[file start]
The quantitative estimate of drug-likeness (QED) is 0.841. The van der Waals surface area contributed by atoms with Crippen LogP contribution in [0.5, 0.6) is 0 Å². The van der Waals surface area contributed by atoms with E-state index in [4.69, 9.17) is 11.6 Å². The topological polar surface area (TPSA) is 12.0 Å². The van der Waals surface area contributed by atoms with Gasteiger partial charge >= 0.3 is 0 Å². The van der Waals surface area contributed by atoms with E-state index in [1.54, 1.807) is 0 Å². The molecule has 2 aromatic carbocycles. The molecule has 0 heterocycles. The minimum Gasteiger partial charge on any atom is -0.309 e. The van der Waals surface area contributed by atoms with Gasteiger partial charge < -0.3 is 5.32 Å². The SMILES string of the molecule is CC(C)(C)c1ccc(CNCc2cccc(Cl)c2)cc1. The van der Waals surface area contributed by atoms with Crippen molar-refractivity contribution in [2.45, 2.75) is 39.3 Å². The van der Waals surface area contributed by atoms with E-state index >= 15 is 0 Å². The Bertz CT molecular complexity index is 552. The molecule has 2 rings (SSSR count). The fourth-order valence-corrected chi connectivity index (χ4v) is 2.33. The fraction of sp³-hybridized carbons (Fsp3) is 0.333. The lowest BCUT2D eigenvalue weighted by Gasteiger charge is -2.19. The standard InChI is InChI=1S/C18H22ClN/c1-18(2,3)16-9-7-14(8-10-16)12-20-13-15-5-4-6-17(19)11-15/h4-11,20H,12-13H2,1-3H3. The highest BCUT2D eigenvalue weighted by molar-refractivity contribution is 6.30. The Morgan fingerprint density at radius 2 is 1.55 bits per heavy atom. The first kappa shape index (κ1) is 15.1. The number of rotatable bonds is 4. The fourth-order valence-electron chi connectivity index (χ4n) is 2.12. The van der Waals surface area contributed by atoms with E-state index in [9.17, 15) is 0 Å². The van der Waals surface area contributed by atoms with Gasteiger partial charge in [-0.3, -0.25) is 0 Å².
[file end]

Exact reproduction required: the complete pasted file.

The quantitative estimate of drug-likeness (QED) is 0.841. The van der Waals surface area contributed by atoms with Crippen LogP contribution in [0.5, 0.6) is 0 Å². The van der Waals surface area contributed by atoms with E-state index in [4.69, 9.17) is 11.6 Å². The topological polar surface area (TPSA) is 12.0 Å². The van der Waals surface area contributed by atoms with Gasteiger partial charge >= 0.3 is 0 Å². The van der Waals surface area contributed by atoms with E-state index in [1.54, 1.807) is 0 Å². The molecule has 2 aromatic carbocycles. The molecule has 0 heterocycles. The minimum Gasteiger partial charge on any atom is -0.309 e. The van der Waals surface area contributed by atoms with Gasteiger partial charge < -0.3 is 5.32 Å². The SMILES string of the molecule is CC(C)(C)c1ccc(CNCc2cccc(Cl)c2)cc1. The van der Waals surface area contributed by atoms with Crippen molar-refractivity contribution in [2.45, 2.75) is 39.3 Å². The van der Waals surface area contributed by atoms with E-state index >= 15 is 0 Å². The Bertz CT molecular complexity index is 552. The molecule has 2 rings (SSSR count). The fourth-order valence-corrected chi connectivity index (χ4v) is 2.33. The fraction of sp³-hybridized carbons (Fsp3) is 0.333. The lowest BCUT2D eigenvalue weighted by Gasteiger charge is -2.19. The standard InChI is InChI=1S/C18H22ClN/c1-18(2,3)16-9-7-14(8-10-16)12-20-13-15-5-4-6-17(19)11-15/h4-11,20H,12-13H2,1-3H3. The highest BCUT2D eigenvalue weighted by molar-refractivity contribution is 6.30. The Morgan fingerprint density at radius 2 is 1.55 bits per heavy atom. The first kappa shape index (κ1) is 15.1. The number of rotatable bonds is 4. The fourth-order valence-electron chi connectivity index (χ4n) is 2.12. The van der Waals surface area contributed by atoms with E-state index in [9.17, 15) is 0 Å². The van der Waals surface area contributed by atoms with Gasteiger partial charge in [-0.3, -0.25) is 0 Å².